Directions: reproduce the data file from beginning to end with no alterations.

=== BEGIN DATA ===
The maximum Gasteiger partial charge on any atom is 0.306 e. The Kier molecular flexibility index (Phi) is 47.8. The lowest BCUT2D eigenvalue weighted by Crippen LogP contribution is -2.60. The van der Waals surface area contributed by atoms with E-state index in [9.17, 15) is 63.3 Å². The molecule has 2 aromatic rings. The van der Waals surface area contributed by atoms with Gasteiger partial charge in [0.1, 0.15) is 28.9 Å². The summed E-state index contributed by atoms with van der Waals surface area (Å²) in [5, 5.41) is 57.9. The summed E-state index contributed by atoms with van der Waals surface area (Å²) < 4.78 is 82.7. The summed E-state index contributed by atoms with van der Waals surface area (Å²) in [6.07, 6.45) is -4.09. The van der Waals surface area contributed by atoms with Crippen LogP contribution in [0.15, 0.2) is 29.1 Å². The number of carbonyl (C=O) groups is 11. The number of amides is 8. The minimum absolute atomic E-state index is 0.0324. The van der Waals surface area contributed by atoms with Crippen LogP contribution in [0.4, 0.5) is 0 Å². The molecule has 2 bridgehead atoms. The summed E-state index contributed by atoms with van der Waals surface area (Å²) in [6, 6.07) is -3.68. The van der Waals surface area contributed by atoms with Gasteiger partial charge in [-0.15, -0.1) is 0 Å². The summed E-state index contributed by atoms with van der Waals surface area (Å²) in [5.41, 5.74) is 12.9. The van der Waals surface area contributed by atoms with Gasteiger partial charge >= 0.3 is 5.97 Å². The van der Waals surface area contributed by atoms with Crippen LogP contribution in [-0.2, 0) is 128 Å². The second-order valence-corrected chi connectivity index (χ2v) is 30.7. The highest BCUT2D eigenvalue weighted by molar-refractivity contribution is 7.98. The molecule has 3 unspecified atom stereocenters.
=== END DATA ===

The maximum Gasteiger partial charge on any atom is 0.306 e. The Kier molecular flexibility index (Phi) is 47.8. The lowest BCUT2D eigenvalue weighted by Crippen LogP contribution is -2.60. The van der Waals surface area contributed by atoms with E-state index in [9.17, 15) is 63.3 Å². The molecule has 2 aromatic rings. The van der Waals surface area contributed by atoms with Gasteiger partial charge in [0.1, 0.15) is 28.9 Å². The summed E-state index contributed by atoms with van der Waals surface area (Å²) in [5, 5.41) is 57.9. The summed E-state index contributed by atoms with van der Waals surface area (Å²) < 4.78 is 82.7. The summed E-state index contributed by atoms with van der Waals surface area (Å²) in [6.07, 6.45) is -4.09. The van der Waals surface area contributed by atoms with Crippen LogP contribution in [0.15, 0.2) is 29.1 Å². The number of carbonyl (C=O) groups is 11. The number of amides is 8. The minimum absolute atomic E-state index is 0.0324. The van der Waals surface area contributed by atoms with Crippen LogP contribution in [0.4, 0.5) is 0 Å². The molecule has 2 bridgehead atoms. The summed E-state index contributed by atoms with van der Waals surface area (Å²) in [6, 6.07) is -3.68. The van der Waals surface area contributed by atoms with Gasteiger partial charge in [-0.15, -0.1) is 0 Å². The summed E-state index contributed by atoms with van der Waals surface area (Å²) in [5.41, 5.74) is 12.9. The van der Waals surface area contributed by atoms with Gasteiger partial charge >= 0.3 is 5.97 Å². The van der Waals surface area contributed by atoms with Crippen LogP contribution in [-0.2, 0) is 128 Å². The second-order valence-corrected chi connectivity index (χ2v) is 30.7. The highest BCUT2D eigenvalue weighted by molar-refractivity contribution is 7.98. The molecule has 3 unspecified atom stereocenters.